Book Review: An erudite and attractive appeal to humanists
The Great Mystery: Science, God and the Human Quest for Meaning, by Alister McGrath, Hodder & Stoughton, 256pp, hardback £20.00, paperback £10.99. reviewed by Conor McDonough O.P.
Conor McDonough OP teaches dogmatic theology at the Dominican House of Studies, Dublin.
January/ February 2019
Lonely but prophetic voices always existed seeking the unity of Christians in these islands, including the nineteenth-century converts, Fr. Ignatius Spencer and Ambrose Phillipps de Lisle. Impetus was given to the movement by the nineteenth-century Oxford Movement, as the Church of England returned to patristic and Catholic sources to promote spiritual and moral renewal. The call for Reunion was taken up by the 1920 Lambeth Conference of Anglican bishops. Their Appeal made passing reference to the Catholic Church, but confident that they would receive no response. Anglicanism preferred rather to focus on practical cooperation with the Protestant Free Churches at home and vague overtures of sympathy towards the Orthodox and Lutherans overseas.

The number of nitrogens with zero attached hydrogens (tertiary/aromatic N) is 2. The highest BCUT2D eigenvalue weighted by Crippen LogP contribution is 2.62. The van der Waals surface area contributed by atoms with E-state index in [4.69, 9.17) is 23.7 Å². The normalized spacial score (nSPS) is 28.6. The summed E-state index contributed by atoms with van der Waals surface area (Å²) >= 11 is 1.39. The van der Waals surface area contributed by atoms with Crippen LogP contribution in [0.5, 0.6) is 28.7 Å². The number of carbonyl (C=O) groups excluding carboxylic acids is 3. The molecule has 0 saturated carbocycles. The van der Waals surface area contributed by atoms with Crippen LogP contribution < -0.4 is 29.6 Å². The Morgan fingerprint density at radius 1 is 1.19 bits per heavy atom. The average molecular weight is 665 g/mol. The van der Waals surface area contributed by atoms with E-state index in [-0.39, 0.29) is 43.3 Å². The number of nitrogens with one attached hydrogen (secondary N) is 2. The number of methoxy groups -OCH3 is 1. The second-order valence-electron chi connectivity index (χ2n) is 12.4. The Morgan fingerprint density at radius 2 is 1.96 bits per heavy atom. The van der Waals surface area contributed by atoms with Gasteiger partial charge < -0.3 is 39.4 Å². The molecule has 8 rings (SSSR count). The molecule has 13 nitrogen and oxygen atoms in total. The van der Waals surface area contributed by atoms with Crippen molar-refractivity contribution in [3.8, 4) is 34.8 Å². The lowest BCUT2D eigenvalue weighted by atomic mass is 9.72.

William Newton looks at a topical issue
Very likely there have been “transgender persons” around since antiquity but these individuals have always been more or less in the back-ground of social consciousness and there was never before an accompanying theory or movement. Clearly that has changed. The Church
PRAYER BEFORE THE BLESSED SACRAMENT You are the Christ, the Son of the Living God, You are the one who reveals the invisible God, The first-born of all creatures The foundation of all things; You are the Master of humanity, You are the Redeemer, You were born, you died, and have risen for us; You are the centre of history and of the world; You are the one who knows us and loves us; You are the companion and friend of our life; You are the man of sorrow and of hope; You are he who must come And who one day will be our judge And, we hope, you will be our delight St Paul VI